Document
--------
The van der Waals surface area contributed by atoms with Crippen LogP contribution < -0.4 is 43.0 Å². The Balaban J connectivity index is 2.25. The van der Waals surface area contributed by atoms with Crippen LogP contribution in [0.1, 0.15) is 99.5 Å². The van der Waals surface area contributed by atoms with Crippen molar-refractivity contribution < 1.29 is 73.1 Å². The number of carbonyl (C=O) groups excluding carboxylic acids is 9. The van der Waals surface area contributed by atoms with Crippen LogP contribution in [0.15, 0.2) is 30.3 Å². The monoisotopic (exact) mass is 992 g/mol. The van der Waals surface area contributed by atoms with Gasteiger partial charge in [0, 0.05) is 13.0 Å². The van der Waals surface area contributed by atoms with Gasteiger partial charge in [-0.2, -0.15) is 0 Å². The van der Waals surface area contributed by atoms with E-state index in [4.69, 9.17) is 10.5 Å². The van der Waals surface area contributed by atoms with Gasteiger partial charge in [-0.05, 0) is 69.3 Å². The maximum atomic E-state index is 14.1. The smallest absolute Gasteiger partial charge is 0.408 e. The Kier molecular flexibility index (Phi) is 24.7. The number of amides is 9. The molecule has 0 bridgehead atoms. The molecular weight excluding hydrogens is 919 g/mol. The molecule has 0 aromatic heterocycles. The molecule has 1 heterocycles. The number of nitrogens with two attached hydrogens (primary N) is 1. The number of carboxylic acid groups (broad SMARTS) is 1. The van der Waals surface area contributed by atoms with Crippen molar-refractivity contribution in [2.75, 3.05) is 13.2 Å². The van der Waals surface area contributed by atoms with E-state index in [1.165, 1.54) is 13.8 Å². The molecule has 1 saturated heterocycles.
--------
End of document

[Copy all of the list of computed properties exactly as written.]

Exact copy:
The van der Waals surface area contributed by atoms with Crippen LogP contribution < -0.4 is 43.0 Å². The Balaban J connectivity index is 2.25. The van der Waals surface area contributed by atoms with Crippen LogP contribution in [0.1, 0.15) is 99.5 Å². The van der Waals surface area contributed by atoms with Crippen molar-refractivity contribution < 1.29 is 73.1 Å². The number of carbonyl (C=O) groups excluding carboxylic acids is 9. The van der Waals surface area contributed by atoms with Crippen LogP contribution in [0.15, 0.2) is 30.3 Å². The monoisotopic (exact) mass is 992 g/mol. The van der Waals surface area contributed by atoms with Gasteiger partial charge in [0, 0.05) is 13.0 Å². The van der Waals surface area contributed by atoms with Gasteiger partial charge in [-0.2, -0.15) is 0 Å². The van der Waals surface area contributed by atoms with E-state index in [4.69, 9.17) is 10.5 Å². The van der Waals surface area contributed by atoms with Gasteiger partial charge in [-0.05, 0) is 69.3 Å². The maximum atomic E-state index is 14.1. The smallest absolute Gasteiger partial charge is 0.408 e. The Kier molecular flexibility index (Phi) is 24.7. The number of amides is 9. The molecule has 0 bridgehead atoms. The molecular weight excluding hydrogens is 919 g/mol. The molecule has 0 aromatic heterocycles. The molecule has 1 heterocycles. The number of nitrogens with two attached hydrogens (primary N) is 1. The number of carboxylic acid groups (broad SMARTS) is 1. The van der Waals surface area contributed by atoms with Crippen molar-refractivity contribution in [2.75, 3.05) is 13.2 Å². The van der Waals surface area contributed by atoms with E-state index in [1.165, 1.54) is 13.8 Å². The molecule has 1 saturated heterocycles.